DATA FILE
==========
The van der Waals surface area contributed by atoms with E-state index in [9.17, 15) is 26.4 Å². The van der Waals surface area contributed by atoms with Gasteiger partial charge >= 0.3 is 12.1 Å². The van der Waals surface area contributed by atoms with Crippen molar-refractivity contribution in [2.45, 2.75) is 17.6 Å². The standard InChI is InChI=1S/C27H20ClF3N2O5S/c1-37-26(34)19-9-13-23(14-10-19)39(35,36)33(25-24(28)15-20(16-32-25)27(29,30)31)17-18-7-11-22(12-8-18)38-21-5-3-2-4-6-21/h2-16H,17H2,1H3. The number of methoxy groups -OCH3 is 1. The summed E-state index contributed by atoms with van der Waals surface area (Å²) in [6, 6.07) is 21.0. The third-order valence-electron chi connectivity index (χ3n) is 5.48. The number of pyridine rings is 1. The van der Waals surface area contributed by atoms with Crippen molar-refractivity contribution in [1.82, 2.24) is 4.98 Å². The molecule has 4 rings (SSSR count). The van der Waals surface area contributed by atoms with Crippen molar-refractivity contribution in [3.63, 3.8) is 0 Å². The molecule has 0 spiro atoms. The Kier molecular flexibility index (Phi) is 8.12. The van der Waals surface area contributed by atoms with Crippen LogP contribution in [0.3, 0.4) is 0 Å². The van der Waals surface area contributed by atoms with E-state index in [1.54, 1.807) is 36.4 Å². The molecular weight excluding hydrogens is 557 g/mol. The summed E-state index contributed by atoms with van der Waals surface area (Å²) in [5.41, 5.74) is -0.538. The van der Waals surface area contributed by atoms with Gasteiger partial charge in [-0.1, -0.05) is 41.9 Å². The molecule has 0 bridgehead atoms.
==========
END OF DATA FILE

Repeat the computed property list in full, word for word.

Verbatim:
The van der Waals surface area contributed by atoms with E-state index in [9.17, 15) is 26.4 Å². The van der Waals surface area contributed by atoms with Gasteiger partial charge >= 0.3 is 12.1 Å². The van der Waals surface area contributed by atoms with Crippen molar-refractivity contribution in [2.45, 2.75) is 17.6 Å². The standard InChI is InChI=1S/C27H20ClF3N2O5S/c1-37-26(34)19-9-13-23(14-10-19)39(35,36)33(25-24(28)15-20(16-32-25)27(29,30)31)17-18-7-11-22(12-8-18)38-21-5-3-2-4-6-21/h2-16H,17H2,1H3. The number of methoxy groups -OCH3 is 1. The summed E-state index contributed by atoms with van der Waals surface area (Å²) in [6, 6.07) is 21.0. The third-order valence-electron chi connectivity index (χ3n) is 5.48. The number of pyridine rings is 1. The van der Waals surface area contributed by atoms with Crippen molar-refractivity contribution in [1.82, 2.24) is 4.98 Å². The molecule has 4 rings (SSSR count). The van der Waals surface area contributed by atoms with Crippen molar-refractivity contribution in [3.63, 3.8) is 0 Å². The molecule has 0 spiro atoms. The Kier molecular flexibility index (Phi) is 8.12. The van der Waals surface area contributed by atoms with Crippen LogP contribution in [0.3, 0.4) is 0 Å². The van der Waals surface area contributed by atoms with E-state index in [1.54, 1.807) is 36.4 Å². The molecular weight excluding hydrogens is 557 g/mol. The summed E-state index contributed by atoms with van der Waals surface area (Å²) in [5.41, 5.74) is -0.538. The van der Waals surface area contributed by atoms with Gasteiger partial charge in [-0.1, -0.05) is 41.9 Å². The molecule has 0 bridgehead atoms.